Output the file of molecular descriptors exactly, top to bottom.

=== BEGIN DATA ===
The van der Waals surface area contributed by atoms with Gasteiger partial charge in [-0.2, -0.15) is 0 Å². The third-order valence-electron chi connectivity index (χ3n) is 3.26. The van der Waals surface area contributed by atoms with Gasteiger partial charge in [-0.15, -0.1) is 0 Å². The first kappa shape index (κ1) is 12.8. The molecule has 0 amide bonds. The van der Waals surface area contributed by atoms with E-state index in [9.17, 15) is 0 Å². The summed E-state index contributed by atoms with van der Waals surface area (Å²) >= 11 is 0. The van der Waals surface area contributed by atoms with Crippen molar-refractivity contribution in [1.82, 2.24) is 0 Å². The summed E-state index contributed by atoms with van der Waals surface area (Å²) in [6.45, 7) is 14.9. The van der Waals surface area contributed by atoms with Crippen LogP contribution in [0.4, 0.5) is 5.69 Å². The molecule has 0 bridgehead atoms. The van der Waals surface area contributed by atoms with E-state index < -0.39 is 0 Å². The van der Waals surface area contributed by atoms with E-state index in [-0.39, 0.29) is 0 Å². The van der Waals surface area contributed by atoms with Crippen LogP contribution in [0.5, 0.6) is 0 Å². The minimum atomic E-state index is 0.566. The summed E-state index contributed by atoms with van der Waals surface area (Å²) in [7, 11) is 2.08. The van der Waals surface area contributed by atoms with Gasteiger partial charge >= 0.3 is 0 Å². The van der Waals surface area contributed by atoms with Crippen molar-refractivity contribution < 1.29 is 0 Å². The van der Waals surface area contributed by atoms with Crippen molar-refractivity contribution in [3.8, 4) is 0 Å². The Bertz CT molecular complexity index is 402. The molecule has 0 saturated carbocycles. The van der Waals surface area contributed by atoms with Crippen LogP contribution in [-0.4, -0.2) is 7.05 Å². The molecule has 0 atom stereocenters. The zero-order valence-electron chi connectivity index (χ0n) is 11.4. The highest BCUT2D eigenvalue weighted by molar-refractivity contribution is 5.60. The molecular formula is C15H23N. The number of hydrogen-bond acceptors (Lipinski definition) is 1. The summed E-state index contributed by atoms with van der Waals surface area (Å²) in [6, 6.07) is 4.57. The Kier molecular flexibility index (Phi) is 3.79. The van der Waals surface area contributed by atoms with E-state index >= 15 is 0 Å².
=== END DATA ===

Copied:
The van der Waals surface area contributed by atoms with Gasteiger partial charge in [-0.2, -0.15) is 0 Å². The third-order valence-electron chi connectivity index (χ3n) is 3.26. The van der Waals surface area contributed by atoms with Gasteiger partial charge in [-0.15, -0.1) is 0 Å². The first kappa shape index (κ1) is 12.8. The molecule has 0 amide bonds. The van der Waals surface area contributed by atoms with E-state index in [9.17, 15) is 0 Å². The summed E-state index contributed by atoms with van der Waals surface area (Å²) >= 11 is 0. The van der Waals surface area contributed by atoms with Crippen molar-refractivity contribution in [1.82, 2.24) is 0 Å². The summed E-state index contributed by atoms with van der Waals surface area (Å²) in [6.45, 7) is 14.9. The van der Waals surface area contributed by atoms with Crippen LogP contribution in [0.4, 0.5) is 5.69 Å². The molecule has 0 bridgehead atoms. The van der Waals surface area contributed by atoms with E-state index < -0.39 is 0 Å². The van der Waals surface area contributed by atoms with E-state index in [-0.39, 0.29) is 0 Å². The van der Waals surface area contributed by atoms with Crippen LogP contribution in [0.5, 0.6) is 0 Å². The minimum atomic E-state index is 0.566. The summed E-state index contributed by atoms with van der Waals surface area (Å²) in [7, 11) is 2.08. The van der Waals surface area contributed by atoms with Gasteiger partial charge >= 0.3 is 0 Å². The van der Waals surface area contributed by atoms with Crippen molar-refractivity contribution < 1.29 is 0 Å². The van der Waals surface area contributed by atoms with Crippen molar-refractivity contribution in [3.8, 4) is 0 Å². The Bertz CT molecular complexity index is 402. The molecule has 0 saturated carbocycles. The van der Waals surface area contributed by atoms with Crippen LogP contribution in [-0.4, -0.2) is 7.05 Å². The molecule has 0 atom stereocenters. The zero-order valence-electron chi connectivity index (χ0n) is 11.4. The highest BCUT2D eigenvalue weighted by molar-refractivity contribution is 5.60. The molecular formula is C15H23N. The number of hydrogen-bond acceptors (Lipinski definition) is 1. The summed E-state index contributed by atoms with van der Waals surface area (Å²) in [6, 6.07) is 4.57. The Kier molecular flexibility index (Phi) is 3.79. The van der Waals surface area contributed by atoms with E-state index >= 15 is 0 Å².